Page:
Review – Hi-Fi Rush
Friday, January 27th, 2023. A mere three days ago, I was complaining about the sheer lack of proper exclusives available on the Xbox Series S/X, as well as my questioning regarding what the hell were the ten trillion studios purchased by Microsoft doing over the past two years. I would have never guessed that, just a few hours later, Shinji Mikami and his Tango Gameworks team would simply stealth drop one of the best Xbox exclusives I have ever played. Hi-Fi Rush is more than just your typical “eh, it’s on Game Pass, so might give it a shot” kind of game. This is the the wacky, Capcom-esque outing we’ve been waiting from the man ever since his departure from Platinum games years ago. Not to mention the first massive big hit of 2023.
In Hi-Fi Rush, you play as a boy named Chai. He’s your typical kind-hearted idiot, a teenager who dreams of becoming a rockstar, but there’s a problem… one of his arms simply doesn’t work. He undergoes an experiment in order to get a mechanical arm from the Vandely Corporation, but something else happens in the process. His MP3 player somehow falls on the surgery table, and is grafted on his chest. As a result, Chai is called a defect to be disposed of by Vandelay (as in, killed), but the iPod inside his body and his mechanical arm give him powers to defend himself against foes. He can conjure a guitar-shaped axe and deal massive damage to everyone around him, if he keeps attacking them to the beat of whichever song is being played at the time.
As a result, Hi-Fi Rush is a phenomenal amalgamation of genres and sources of inspiration. On surface, it’s a Devil May Cry type hack ‘n’ slash, with Baby Driver like rhythm elements. But there’s more to it than that. The game feels like the perfect combination of most games Shinji Mikami had helped develop in the 2000s which weren’t survival horrors. No, really.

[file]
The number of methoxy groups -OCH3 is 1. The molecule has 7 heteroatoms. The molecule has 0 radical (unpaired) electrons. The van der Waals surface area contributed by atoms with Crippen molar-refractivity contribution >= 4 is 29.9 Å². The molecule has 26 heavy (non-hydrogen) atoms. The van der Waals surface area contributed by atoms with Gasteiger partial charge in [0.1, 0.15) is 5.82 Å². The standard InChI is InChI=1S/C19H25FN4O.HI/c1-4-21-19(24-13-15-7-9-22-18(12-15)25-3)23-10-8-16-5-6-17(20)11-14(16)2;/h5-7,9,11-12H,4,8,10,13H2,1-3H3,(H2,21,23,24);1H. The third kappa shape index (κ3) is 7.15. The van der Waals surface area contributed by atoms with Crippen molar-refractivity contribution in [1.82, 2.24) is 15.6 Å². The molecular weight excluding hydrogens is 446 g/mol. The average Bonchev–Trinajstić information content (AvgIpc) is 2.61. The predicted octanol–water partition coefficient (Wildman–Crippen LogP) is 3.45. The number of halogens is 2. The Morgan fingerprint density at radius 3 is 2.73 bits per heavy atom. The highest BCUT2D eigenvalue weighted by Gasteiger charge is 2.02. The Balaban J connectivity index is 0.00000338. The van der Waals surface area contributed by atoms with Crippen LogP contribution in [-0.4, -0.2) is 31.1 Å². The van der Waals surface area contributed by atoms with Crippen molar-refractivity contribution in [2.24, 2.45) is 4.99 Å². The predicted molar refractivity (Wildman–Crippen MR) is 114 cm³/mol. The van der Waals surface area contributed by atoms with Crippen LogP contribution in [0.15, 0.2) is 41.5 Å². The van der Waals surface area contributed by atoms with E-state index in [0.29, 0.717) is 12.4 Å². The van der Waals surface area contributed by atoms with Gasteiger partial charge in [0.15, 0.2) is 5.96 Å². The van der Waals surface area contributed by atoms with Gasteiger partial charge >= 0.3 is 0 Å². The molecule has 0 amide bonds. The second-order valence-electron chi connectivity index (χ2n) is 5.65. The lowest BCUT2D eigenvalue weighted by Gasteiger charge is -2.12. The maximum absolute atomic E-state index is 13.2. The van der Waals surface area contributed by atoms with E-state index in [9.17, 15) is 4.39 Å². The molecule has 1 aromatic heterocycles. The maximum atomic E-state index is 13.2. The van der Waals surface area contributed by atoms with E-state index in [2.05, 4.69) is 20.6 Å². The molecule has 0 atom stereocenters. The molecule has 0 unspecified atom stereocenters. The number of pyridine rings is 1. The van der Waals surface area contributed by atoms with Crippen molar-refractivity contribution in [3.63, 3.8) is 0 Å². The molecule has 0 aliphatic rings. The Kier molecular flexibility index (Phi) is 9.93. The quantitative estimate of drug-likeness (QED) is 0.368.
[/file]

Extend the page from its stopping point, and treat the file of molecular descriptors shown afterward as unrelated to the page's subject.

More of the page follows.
There’s a lot of Devil May Cry in Hi-Fi Rush, namely in its control scheme and gameplay. The rhythm-based gameplay may seem innovative, but it did remind me of Mikami’s forgettable (and forgotten) GameCube exclusive, P.N.03, which was also a rhythm-action hybrid. Its sense of humor reminded me of God Hand. Its cartoonish visuals felt like a perfect combination of both Viewtiful Joe and Auto Modellista. Hi-Fi Rush perfectly encapsulates the aesthetics, carefree sense of innovation, visuals, and gameplay from the PS2/GameCube era of gaming, arguably the pinnacle of game development and creativity as a whole, and as a result, it’s brilliant. I loved it.
I don’t like Hi-Fi Rush just because of the nostalgia. Sure, that helps a lot, but the game is more than just the sum of its sources of inspiration. It’s a really freaking good hack ‘n’ slash game that just so happens to use rhythm elements to enhance its gameplay, not hinder it. It’s the kind of fast-paced, unforgiving, ultra-fun assault to the senses Platinum used to make ten years ago at an alarming pace… but possibly better.
So, about the rhythm-based gameplay. If you’re thinking that Hi-Fi Rush plays just like Metal: Hellsinger, being a rhythm game disguised as something else, don’t worry, it’s way more accessible than that. At its core, it’s your standard Devil May Cry/Bayonetta-esque fare: light attack, heavy attack, dodge, parry, and the occasional QTE to unleash a finisher move. It just so happens that music will constantly play at the background, and if you press these buttons according to the beat, they become stronger, and you earn more points and deal extra damage. Basically, it’s not mandatory to play Hi-Fi Rush like a rhythm game, it’s just (very heavily) encouraged.
You can also call in support from a handful of teammates, who are mostly useful to deal with specific kinds of enemies, such as ones with specific kinds of shields. They can also be called up mid-level in order to clear some small puzzles. The responsiveness in these sections wasn’t the best, though. The only other issue I had with the gameplay as a whole was the reliance on mandatory parrying sections in order to defeat a few enemies. They went completely against the game’s overall “balls to the wall” vibe. I don’t want to stop and pay attention to an enemy’s attack pattern in order to kill the damn thing… I want to be the one actively delivering pain, for crying out loud!